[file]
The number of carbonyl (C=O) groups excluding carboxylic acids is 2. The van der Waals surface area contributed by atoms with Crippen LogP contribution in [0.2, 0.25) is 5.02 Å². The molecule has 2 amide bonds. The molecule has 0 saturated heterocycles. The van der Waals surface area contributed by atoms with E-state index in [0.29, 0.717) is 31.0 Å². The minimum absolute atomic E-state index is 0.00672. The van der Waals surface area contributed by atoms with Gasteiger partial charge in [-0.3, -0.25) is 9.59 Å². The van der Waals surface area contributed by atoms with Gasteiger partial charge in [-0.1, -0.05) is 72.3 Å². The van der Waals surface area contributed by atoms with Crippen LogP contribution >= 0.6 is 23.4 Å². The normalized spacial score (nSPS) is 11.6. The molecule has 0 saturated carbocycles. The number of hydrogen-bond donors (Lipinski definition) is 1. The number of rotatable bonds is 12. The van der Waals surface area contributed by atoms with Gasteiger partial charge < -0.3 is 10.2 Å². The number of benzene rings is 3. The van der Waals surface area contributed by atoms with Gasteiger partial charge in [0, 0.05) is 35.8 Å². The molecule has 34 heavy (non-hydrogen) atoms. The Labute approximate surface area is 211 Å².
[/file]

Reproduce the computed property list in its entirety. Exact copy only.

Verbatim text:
The number of carbonyl (C=O) groups excluding carboxylic acids is 2. The van der Waals surface area contributed by atoms with Crippen LogP contribution in [0.2, 0.25) is 5.02 Å². The molecule has 2 amide bonds. The molecule has 0 saturated heterocycles. The van der Waals surface area contributed by atoms with E-state index in [0.29, 0.717) is 31.0 Å². The minimum absolute atomic E-state index is 0.00672. The van der Waals surface area contributed by atoms with Gasteiger partial charge in [-0.3, -0.25) is 9.59 Å². The van der Waals surface area contributed by atoms with Gasteiger partial charge in [-0.1, -0.05) is 72.3 Å². The van der Waals surface area contributed by atoms with Crippen LogP contribution >= 0.6 is 23.4 Å². The normalized spacial score (nSPS) is 11.6. The molecule has 0 saturated carbocycles. The number of hydrogen-bond donors (Lipinski definition) is 1. The number of rotatable bonds is 12. The van der Waals surface area contributed by atoms with Gasteiger partial charge < -0.3 is 10.2 Å². The number of benzene rings is 3. The van der Waals surface area contributed by atoms with Gasteiger partial charge in [0, 0.05) is 35.8 Å². The molecule has 34 heavy (non-hydrogen) atoms. The Labute approximate surface area is 211 Å².